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Dawnielle Davison never knew about her dramatic brush with death until she received a Facebook message as a seventh-grader five years ago.
It was from the firefighter who rescued her as a 9-month-old baby from a burning home in Wenatchee, Washington.
“I was just kind of confused at first. I didn’t know any of this had happened,” she told TODAY.com.
After confirming details with her parents, Davison quickly became friends with Mike Hughes, the retired fire captain who saved her life 17 years ago.
Hughes would go on to attend some of her track meets. He occasionally ran into her or her family around town. The two also kept in touch through Facebook.
On Saturday, Hughes got to watch Davison graduate from high school.
“I thought it would be really nice to have him come to my graduation,” said Davison, who turned 18 on Wednesday. “I feel like I owe him a lot.”
Hughes said he was thrilled when he received the graduation announcement in the mail.
“It was really cool for her to invite me. For her to acknowledge me, and be happy about it, that’s just really special,” he said. “I thought, boy, that’s one cool kid.”
Of the dozens of blazes Hughes has battled, the 1998 house fire has always stayed with him.
“That was a classic fire-rescue combination,” he said. “The operation went perfectly. There wasn’t a single thing we could have done differently.”
It also was extraordinary to save someone so young: Hughes found the baby trapped in her crib.
“The two other folks I’ve pulled out of burning buildings were older. Really old guys” he said. “They both survived, but this? A firefighter holding a baby? That’s the picture you see in print. That’s the classic firefighter pose.”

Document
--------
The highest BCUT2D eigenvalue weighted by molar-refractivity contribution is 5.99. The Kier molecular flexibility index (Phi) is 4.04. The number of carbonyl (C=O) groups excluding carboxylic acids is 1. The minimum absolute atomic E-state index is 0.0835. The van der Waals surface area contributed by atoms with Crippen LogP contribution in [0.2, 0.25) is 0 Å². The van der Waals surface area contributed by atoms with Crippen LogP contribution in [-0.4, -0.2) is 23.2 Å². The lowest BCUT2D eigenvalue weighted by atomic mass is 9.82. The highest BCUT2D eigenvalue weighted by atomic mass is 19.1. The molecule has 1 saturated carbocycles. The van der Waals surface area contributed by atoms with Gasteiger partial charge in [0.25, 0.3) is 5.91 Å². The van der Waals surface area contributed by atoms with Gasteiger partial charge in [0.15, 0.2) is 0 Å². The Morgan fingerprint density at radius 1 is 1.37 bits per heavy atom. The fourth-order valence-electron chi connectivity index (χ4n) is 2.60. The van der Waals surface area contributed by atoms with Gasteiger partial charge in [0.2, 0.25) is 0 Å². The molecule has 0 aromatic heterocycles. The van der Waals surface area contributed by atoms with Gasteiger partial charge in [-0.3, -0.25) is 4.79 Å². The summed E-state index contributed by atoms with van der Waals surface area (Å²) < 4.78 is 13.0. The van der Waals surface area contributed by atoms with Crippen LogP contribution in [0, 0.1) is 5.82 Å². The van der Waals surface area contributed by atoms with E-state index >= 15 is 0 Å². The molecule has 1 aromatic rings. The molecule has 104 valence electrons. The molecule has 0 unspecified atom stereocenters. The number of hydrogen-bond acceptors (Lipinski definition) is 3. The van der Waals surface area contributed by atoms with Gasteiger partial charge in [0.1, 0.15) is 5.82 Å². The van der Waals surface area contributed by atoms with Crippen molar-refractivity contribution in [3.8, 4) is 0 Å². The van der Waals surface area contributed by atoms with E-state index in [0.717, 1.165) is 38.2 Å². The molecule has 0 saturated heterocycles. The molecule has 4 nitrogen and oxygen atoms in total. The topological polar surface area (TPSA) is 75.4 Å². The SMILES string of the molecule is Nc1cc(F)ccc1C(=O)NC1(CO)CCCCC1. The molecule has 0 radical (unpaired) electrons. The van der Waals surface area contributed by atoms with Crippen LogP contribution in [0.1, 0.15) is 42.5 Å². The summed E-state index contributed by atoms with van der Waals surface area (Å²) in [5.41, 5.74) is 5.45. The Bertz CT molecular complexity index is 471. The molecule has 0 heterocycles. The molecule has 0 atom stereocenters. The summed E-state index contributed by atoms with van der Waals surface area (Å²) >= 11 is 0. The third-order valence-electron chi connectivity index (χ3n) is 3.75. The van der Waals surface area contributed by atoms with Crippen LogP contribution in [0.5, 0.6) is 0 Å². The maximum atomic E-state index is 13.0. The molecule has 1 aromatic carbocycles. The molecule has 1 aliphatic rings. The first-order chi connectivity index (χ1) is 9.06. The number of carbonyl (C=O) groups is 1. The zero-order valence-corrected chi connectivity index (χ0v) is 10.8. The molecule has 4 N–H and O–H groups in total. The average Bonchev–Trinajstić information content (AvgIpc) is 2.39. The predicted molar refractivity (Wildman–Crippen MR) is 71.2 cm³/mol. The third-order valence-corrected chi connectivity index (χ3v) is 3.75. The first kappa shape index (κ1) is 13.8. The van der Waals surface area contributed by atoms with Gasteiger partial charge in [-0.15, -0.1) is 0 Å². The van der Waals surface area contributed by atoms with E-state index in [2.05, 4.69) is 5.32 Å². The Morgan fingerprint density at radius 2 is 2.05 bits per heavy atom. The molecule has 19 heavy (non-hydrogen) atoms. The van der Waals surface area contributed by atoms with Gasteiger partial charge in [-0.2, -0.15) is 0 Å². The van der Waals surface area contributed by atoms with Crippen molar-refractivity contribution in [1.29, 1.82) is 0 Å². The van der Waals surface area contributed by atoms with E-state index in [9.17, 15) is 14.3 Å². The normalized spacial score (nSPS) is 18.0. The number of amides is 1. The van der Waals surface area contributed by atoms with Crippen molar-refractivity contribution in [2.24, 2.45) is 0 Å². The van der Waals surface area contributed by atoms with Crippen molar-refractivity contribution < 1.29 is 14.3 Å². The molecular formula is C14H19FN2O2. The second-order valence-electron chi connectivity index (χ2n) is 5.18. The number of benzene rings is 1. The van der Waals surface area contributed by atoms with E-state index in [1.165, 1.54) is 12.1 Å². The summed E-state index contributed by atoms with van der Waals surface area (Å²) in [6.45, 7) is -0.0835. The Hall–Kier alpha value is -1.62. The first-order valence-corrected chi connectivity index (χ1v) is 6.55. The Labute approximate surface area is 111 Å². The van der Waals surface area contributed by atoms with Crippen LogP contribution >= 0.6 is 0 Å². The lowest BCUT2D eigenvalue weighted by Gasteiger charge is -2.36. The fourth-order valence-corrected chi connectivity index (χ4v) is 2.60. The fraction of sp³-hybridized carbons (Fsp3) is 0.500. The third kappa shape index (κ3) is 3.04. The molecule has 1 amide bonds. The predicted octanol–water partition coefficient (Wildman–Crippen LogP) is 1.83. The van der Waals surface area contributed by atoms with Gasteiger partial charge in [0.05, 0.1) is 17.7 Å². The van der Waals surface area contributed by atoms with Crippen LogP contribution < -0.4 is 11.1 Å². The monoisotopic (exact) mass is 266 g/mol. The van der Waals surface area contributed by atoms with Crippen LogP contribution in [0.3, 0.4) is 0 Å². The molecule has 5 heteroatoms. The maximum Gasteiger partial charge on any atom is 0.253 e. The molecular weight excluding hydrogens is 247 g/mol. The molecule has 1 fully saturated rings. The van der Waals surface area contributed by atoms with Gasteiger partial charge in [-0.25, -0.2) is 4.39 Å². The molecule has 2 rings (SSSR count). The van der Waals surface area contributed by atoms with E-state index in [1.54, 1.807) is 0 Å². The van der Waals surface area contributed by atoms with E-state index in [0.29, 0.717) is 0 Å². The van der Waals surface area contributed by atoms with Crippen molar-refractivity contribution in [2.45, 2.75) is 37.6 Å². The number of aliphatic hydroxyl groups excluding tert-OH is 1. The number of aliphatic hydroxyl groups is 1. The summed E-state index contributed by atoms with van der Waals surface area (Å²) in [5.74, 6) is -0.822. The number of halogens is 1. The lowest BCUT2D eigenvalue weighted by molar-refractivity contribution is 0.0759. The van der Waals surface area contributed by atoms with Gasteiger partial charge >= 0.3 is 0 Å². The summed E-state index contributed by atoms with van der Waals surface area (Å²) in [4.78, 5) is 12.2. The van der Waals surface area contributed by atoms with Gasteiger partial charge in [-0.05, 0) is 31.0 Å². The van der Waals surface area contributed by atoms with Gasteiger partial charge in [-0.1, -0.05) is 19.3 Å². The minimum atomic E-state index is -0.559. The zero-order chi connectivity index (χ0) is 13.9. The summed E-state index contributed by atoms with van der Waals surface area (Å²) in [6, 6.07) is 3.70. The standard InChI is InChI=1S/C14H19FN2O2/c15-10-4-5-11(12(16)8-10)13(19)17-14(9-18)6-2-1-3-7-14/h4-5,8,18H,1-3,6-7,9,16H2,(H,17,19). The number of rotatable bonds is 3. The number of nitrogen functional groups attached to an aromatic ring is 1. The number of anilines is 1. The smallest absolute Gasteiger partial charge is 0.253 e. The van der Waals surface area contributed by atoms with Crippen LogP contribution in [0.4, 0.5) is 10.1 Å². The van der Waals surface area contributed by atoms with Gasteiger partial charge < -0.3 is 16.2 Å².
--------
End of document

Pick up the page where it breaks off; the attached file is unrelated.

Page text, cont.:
Hughes said it wasn't until about five years ago that he decided to pull out an old newspaper clip his mother had saved about the rescue. He looked up the family’s name and decided to look up the girl on Facebook.
“I thought, 'I wonder if that baby I pulled out of that fire is still alive and kicking.' So I just got on Facebook and looked her name up and presto, there she was,” he said. “I thought it would be fun to say hi. I was really curious more than anything.”
Davison said after the initial shock of learning about such a tragic event wore off, she felt gratitude that "someone like that, who saved me, cared enough" to find out what happened to her.
With graduation behind her, Davison will spend the summer continuing to work at a local animal clinic. In the fall, she plans to attend a nearby community college to become a veterinary technician and ultimately, after she transfers to a state university, a veterinarian.
Davison knows she and Hughes will continue to keep in touch.
“It’s a miracle that I did come out of that [fire],” she said. “I feel like I owe him so much. It’s just amazing that I have got to meet the guy who saved my life. I just can’t thank him enough. There are way too many words to describe how much I could thank him.”